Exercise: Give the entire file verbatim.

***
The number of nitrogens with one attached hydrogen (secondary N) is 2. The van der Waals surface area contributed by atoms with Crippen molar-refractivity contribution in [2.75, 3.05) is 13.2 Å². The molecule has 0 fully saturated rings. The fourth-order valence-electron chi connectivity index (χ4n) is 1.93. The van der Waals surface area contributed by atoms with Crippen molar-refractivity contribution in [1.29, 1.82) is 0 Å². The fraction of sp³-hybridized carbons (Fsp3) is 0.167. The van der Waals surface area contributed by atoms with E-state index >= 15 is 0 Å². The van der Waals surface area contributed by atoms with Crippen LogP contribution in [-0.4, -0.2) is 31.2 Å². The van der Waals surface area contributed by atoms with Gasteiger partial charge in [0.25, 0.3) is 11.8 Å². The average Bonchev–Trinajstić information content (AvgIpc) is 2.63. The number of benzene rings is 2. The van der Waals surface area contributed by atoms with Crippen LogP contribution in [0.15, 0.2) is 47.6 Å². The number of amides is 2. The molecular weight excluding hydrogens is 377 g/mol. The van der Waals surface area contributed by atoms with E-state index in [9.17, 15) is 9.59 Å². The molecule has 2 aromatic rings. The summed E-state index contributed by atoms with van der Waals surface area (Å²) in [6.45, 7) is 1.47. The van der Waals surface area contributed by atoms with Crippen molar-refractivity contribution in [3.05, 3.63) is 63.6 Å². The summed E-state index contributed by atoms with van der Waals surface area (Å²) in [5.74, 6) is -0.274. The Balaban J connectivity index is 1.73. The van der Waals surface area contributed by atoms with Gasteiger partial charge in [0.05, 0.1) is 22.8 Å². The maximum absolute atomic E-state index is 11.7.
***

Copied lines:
The number of nitrogens with one attached hydrogen (secondary N) is 2. The van der Waals surface area contributed by atoms with Crippen molar-refractivity contribution in [2.75, 3.05) is 13.2 Å². The molecule has 0 fully saturated rings. The fourth-order valence-electron chi connectivity index (χ4n) is 1.93. The van der Waals surface area contributed by atoms with Crippen molar-refractivity contribution in [1.29, 1.82) is 0 Å². The fraction of sp³-hybridized carbons (Fsp3) is 0.167. The van der Waals surface area contributed by atoms with E-state index >= 15 is 0 Å². The van der Waals surface area contributed by atoms with Crippen LogP contribution in [-0.4, -0.2) is 31.2 Å². The van der Waals surface area contributed by atoms with Gasteiger partial charge in [0.25, 0.3) is 11.8 Å². The average Bonchev–Trinajstić information content (AvgIpc) is 2.63. The number of benzene rings is 2. The van der Waals surface area contributed by atoms with Crippen LogP contribution in [0.15, 0.2) is 47.6 Å². The number of amides is 2. The molecular weight excluding hydrogens is 377 g/mol. The van der Waals surface area contributed by atoms with E-state index in [9.17, 15) is 9.59 Å². The molecule has 2 aromatic rings. The summed E-state index contributed by atoms with van der Waals surface area (Å²) in [6.45, 7) is 1.47. The van der Waals surface area contributed by atoms with Crippen molar-refractivity contribution in [3.05, 3.63) is 63.6 Å². The summed E-state index contributed by atoms with van der Waals surface area (Å²) in [5.74, 6) is -0.274. The Balaban J connectivity index is 1.73. The van der Waals surface area contributed by atoms with Gasteiger partial charge in [0.05, 0.1) is 22.8 Å². The maximum absolute atomic E-state index is 11.7.